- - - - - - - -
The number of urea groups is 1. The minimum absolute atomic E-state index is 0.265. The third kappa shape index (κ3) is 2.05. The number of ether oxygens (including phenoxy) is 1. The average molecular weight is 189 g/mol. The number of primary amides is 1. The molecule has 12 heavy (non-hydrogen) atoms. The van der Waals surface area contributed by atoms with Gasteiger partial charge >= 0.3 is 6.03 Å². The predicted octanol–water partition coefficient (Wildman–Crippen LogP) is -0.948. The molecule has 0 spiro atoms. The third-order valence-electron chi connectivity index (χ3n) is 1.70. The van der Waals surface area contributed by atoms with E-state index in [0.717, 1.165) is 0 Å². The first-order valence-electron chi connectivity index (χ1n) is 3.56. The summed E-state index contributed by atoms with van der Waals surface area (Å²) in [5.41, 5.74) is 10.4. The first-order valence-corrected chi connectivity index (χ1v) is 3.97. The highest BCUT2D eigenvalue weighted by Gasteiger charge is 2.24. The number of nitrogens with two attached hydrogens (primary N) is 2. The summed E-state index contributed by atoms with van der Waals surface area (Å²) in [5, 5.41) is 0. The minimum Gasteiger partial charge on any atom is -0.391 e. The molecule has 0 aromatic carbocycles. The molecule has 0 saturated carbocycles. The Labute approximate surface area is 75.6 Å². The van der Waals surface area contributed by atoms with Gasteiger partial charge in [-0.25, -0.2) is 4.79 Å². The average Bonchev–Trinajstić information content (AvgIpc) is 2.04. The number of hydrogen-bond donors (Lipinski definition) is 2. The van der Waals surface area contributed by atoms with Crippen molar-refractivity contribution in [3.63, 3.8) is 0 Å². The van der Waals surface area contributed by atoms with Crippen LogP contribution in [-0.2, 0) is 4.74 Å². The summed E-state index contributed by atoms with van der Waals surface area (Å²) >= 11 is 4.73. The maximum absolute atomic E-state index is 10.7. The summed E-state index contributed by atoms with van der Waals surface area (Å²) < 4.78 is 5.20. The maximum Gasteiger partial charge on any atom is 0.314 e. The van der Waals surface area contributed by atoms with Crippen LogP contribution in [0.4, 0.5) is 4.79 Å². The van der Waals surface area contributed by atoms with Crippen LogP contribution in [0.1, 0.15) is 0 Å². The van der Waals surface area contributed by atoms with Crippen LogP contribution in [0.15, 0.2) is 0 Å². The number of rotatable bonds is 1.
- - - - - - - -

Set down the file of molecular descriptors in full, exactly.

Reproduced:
The number of urea groups is 1. The minimum absolute atomic E-state index is 0.265. The third kappa shape index (κ3) is 2.05. The number of ether oxygens (including phenoxy) is 1. The average molecular weight is 189 g/mol. The number of primary amides is 1. The molecule has 12 heavy (non-hydrogen) atoms. The van der Waals surface area contributed by atoms with Gasteiger partial charge >= 0.3 is 6.03 Å². The predicted octanol–water partition coefficient (Wildman–Crippen LogP) is -0.948. The molecule has 0 spiro atoms. The third-order valence-electron chi connectivity index (χ3n) is 1.70. The van der Waals surface area contributed by atoms with E-state index in [0.717, 1.165) is 0 Å². The first-order valence-electron chi connectivity index (χ1n) is 3.56. The summed E-state index contributed by atoms with van der Waals surface area (Å²) in [5.41, 5.74) is 10.4. The first-order valence-corrected chi connectivity index (χ1v) is 3.97. The highest BCUT2D eigenvalue weighted by Gasteiger charge is 2.24. The number of nitrogens with two attached hydrogens (primary N) is 2. The summed E-state index contributed by atoms with van der Waals surface area (Å²) in [5, 5.41) is 0. The minimum Gasteiger partial charge on any atom is -0.391 e. The molecule has 0 aromatic carbocycles. The molecule has 0 saturated carbocycles. The Labute approximate surface area is 75.6 Å². The van der Waals surface area contributed by atoms with Gasteiger partial charge in [-0.25, -0.2) is 4.79 Å². The average Bonchev–Trinajstić information content (AvgIpc) is 2.04. The number of hydrogen-bond donors (Lipinski definition) is 2. The van der Waals surface area contributed by atoms with Crippen molar-refractivity contribution in [3.63, 3.8) is 0 Å². The van der Waals surface area contributed by atoms with Crippen LogP contribution in [-0.2, 0) is 4.74 Å². The summed E-state index contributed by atoms with van der Waals surface area (Å²) >= 11 is 4.73. The maximum absolute atomic E-state index is 10.7. The summed E-state index contributed by atoms with van der Waals surface area (Å²) < 4.78 is 5.20. The maximum Gasteiger partial charge on any atom is 0.314 e. The van der Waals surface area contributed by atoms with Crippen LogP contribution in [0.4, 0.5) is 4.79 Å². The van der Waals surface area contributed by atoms with Crippen LogP contribution in [0.1, 0.15) is 0 Å². The van der Waals surface area contributed by atoms with Crippen LogP contribution in [0.15, 0.2) is 0 Å². The number of rotatable bonds is 1.